Today, HHS is releasing a report that shows the savings people with Medicare will see now that the out-of-pocket costs for recommended preventative vaccines covered under Medicare Part D have been eliminated.
The report will show — when you have a chance to read it — that about three-and-a-half million people — about 3.4 million people, or about 7 percent of the folks on Medicare Part D, will receive a Part D covered vac- — who received a
cover [COVID] vaccine in 2021. Well, those folks, they paid about $234 million in out-of-pocket costs for those vaccines back in 2021.
Today, they would pay zero dollars as a result of the President’s new lower prescription drug law.
The report also shows that in some cases, some people paid nearly $200 for the shingles vaccine by itself. Again, not anymore.
And, by the way, one in three Americans will get shingles at some point in their life. It’s something people really want to avoid. I think we all know that.
But think about that: Three and a half million people paid $234 million out of their own pocket back in 2021 for vaccines. No longer. That’s $234 million that people would now have in their pockets as a result of this new prescription drug law that the President made possible.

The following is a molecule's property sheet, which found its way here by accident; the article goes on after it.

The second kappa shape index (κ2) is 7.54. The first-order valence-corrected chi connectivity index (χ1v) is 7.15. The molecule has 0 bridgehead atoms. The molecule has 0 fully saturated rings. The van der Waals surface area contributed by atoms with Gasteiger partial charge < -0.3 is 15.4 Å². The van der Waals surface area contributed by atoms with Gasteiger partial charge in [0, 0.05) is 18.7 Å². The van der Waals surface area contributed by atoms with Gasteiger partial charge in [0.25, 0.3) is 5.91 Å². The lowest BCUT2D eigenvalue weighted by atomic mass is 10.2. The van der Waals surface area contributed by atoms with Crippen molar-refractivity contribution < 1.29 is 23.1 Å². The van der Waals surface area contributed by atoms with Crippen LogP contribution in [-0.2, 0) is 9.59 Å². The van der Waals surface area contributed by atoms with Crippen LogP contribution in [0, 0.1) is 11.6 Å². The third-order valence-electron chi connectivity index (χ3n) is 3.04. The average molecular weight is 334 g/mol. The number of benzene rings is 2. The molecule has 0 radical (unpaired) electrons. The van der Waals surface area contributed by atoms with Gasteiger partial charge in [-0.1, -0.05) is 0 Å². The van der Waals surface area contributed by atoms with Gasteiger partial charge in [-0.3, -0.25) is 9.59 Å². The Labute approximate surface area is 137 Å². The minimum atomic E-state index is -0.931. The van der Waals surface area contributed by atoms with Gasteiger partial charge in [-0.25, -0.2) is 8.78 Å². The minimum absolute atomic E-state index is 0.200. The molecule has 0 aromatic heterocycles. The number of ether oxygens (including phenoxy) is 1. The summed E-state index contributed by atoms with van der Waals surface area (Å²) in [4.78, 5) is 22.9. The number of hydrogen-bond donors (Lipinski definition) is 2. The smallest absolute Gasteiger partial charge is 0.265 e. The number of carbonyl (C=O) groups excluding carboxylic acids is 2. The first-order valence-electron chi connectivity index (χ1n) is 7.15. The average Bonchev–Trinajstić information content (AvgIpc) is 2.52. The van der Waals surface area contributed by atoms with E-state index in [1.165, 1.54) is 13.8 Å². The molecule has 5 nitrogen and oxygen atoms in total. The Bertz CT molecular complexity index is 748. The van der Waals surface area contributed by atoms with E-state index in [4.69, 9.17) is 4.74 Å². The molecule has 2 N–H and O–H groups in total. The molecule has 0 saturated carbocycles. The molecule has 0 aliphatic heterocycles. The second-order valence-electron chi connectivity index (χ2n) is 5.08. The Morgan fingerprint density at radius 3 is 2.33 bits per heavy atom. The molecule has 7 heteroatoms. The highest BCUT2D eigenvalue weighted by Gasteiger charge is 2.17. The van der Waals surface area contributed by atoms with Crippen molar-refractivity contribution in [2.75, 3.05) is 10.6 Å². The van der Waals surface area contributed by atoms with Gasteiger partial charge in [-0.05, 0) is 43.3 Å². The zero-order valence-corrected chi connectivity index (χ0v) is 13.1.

The report also examined the number of enrollees who receive vaccines covered under Part D, their total out-of-pocket spending, and average out-of-pocket spending for each state. The report has a full breakdown.
Let me just highlight a few of the states. My state, California: 403,000 Californians received vaccines under Part D in 2021. In 2021, about 227,000 Floridians received vaccines under Part D in 2021. And in Texas, there were some 204,000 Texans who received vaccines under Part D.
All of them paid something for those vaccines. All of them today would not have to pay anything for those vaccines.
By the way, the highest average out-of-pocket costs were for folks in the states of South Dakota, about $142 in out-of-pocket costs; Wyoming, about $129; and North Dakota, about $127.
Again, all those South Dakotans, folks from Wyoming, folks from North Dakota — those are dollars they would now have still in their pocket now in 2023.
And again, that’s just for one year. That was just 2021. Now, moving forward — 2023, 2024 — moving forward, zero dollars out-of-pocket cost.
Let me turn real quickly to insulin. No one should have to skip or ration their insulin because they can’t afford it. Thanks to the President’s new lower-cost prescription drug law, they won’t. And people on Medicare won’t be on the hook when drug companies inexplicably jack up the prices of their drugs.
In addition to the $35 insulin cap, drug manufacturers will now need to pay rebates to Medicare if their prices increase for certain drugs beyond inflation.